Axel Hauschild, MD, PhD: Dirk, we want to discuss metastatic melanoma, stage IV now. I have just one question, and I hope you can shortly repeat what you are doing in your center University Hospital of Essen. Are you doing another molecular testing as a routine, or is it just an experimental setting in your translational research program to go for another molecular test once a patient has progressive disease?
Dirk Schadendorf, MD: If we have BRAF testing available, that is sufficient. Nevertheless, we have a large translational program taking blood and doing molecular profiling of these patients as part of the work-up. This has no clinical consequence if we have a known BRAF mutational status.
Axel Hauschild, MD, PhD: I am sure you have a so-called molecular tumor board in your center.
Dirk Schadendorf, MD: Yes.
Axel Hauschild, MD, PhD: If the molecular tumor board finds added mutations, are they directing to a kind of treatment that is off label? Are you applying with the insurance companies for these patients?
Dirk Schadendorf, MD: We have various clinical studies that are open, for example, the NRAS-mutated melanomas and some other mutational variants. That is what we do, yes, but we are not applying for rare tumor mutations to insurance companies. That is not what we do.
Axel Hauschild, MD, PhD: OK, good. The question now is on the distinction of BRAF-directed treatment in stage IV and treatment with immune checkpoint inhibitors. Will you tell us, in the first place, what is the German guideline for first-line treatment? Is there a clear preference?
Dirk Schadendorf, MD: Yes. As you know, Axel, since you are part of the panel, it is clear that in the first-line setting, the patient should get either targeted therapy if they are BRAF-mutated or a checkpoint blockade. The checkpoint blockade could be PD-1 monotherapy or a combination with ipilimumab. There is no preference among these 3 different options, but there is a clear statement that they should get one of these 3 innovative treatments, and clinical studies should be considered.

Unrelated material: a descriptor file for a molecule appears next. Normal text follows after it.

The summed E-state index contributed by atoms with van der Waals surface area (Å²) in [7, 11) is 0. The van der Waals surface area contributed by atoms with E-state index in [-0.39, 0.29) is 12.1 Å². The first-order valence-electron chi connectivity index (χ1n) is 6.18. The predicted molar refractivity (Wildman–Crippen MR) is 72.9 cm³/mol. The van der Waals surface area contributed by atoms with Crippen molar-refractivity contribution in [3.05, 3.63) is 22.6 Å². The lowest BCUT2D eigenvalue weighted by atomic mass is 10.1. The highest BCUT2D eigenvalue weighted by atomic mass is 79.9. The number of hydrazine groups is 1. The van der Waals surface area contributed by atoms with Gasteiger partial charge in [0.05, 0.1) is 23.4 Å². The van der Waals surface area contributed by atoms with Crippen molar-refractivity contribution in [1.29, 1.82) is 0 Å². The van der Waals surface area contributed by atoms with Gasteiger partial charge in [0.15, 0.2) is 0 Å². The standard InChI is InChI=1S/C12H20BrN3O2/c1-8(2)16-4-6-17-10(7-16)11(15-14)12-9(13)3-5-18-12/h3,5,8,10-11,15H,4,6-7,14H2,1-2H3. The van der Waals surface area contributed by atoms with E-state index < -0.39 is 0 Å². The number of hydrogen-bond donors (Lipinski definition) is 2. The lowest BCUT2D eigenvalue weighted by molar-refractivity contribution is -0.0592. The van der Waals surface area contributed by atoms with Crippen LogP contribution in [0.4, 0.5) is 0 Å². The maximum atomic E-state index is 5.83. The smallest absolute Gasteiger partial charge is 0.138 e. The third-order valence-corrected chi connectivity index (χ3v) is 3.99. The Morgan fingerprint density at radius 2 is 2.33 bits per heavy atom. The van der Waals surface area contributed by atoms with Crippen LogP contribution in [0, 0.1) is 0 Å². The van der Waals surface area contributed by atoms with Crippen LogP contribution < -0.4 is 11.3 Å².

Axel Hauschild, MD, PhD: Yesterday, I was talking in a seminar about the new ESMO [European Society for Medical Oncology] clinical practice guidelines, and I was really surprised. There is a paragraph saying that it is difficult to draw an algorithm for stage IV first-, second-, and third-line treatment in the absence of direct comparisons of targeted therapies and immune checkpoint inhibitors. But then found the algorithm that is clearly saying that BRAF-directed treatment should only be given if patients are not fit for toxicity for immune checkpoint inhibitors. The clear preference is immune checkpoint inhibition over BRAF/MEK inhibitors.
Do you think it is worthwhile to change all the German guidelines now that the ESMO clinical practice guidelines are out?
Dirk Schadendorf, MD: One must have in mind how guidelines evolve or how they are generated. For example, the Australian and the German guidelines are clearly evidence-based and are considering all the evidence, like clinical studies that have been published and peer reviewed, and they have drawn conclusions from that. They are not considering personal opinions on the abstracts, for example. This guideline process also includes, like the multidisciplinary tumor boards, different perspectives, including radiation, oncology, surgeons, and so on. It is not a mix of a selected small number of people who have personal opinions that are given. The NCCN [National Comprehensive Cancer Network] is criticized a bit in that direction, but the ESMO guidelines are also driven by a few figures in the same direction, yes.
Axel Hauschild, MD, PhD: OK. What you are saying to us in a few words is that it is more eminence- than evidence-based guidelines, correct?
Dirk Schadendorf, MD: Yes.
Transcript Edited for Clarity